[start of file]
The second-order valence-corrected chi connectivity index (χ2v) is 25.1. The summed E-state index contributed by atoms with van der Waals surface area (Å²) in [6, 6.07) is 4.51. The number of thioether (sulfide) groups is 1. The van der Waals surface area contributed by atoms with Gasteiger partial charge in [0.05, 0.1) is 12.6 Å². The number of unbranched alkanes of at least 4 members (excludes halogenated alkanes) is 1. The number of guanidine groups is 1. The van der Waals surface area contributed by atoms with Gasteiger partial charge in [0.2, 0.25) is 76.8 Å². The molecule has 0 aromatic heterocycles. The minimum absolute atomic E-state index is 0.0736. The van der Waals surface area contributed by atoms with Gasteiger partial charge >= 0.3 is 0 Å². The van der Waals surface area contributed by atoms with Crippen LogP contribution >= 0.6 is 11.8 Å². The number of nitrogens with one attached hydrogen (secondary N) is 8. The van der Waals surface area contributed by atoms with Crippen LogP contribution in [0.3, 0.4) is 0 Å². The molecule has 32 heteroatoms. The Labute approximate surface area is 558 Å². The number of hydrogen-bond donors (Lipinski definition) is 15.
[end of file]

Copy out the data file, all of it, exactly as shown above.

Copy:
The second-order valence-corrected chi connectivity index (χ2v) is 25.1. The summed E-state index contributed by atoms with van der Waals surface area (Å²) in [6, 6.07) is 4.51. The number of thioether (sulfide) groups is 1. The van der Waals surface area contributed by atoms with Gasteiger partial charge in [0.05, 0.1) is 12.6 Å². The number of unbranched alkanes of at least 4 members (excludes halogenated alkanes) is 1. The number of guanidine groups is 1. The van der Waals surface area contributed by atoms with Gasteiger partial charge in [0.2, 0.25) is 76.8 Å². The molecule has 0 aromatic heterocycles. The minimum absolute atomic E-state index is 0.0736. The van der Waals surface area contributed by atoms with Gasteiger partial charge >= 0.3 is 0 Å². The van der Waals surface area contributed by atoms with Crippen LogP contribution >= 0.6 is 11.8 Å². The number of nitrogens with one attached hydrogen (secondary N) is 8. The van der Waals surface area contributed by atoms with Crippen LogP contribution in [0.3, 0.4) is 0 Å². The molecule has 32 heteroatoms. The Labute approximate surface area is 558 Å². The number of hydrogen-bond donors (Lipinski definition) is 15.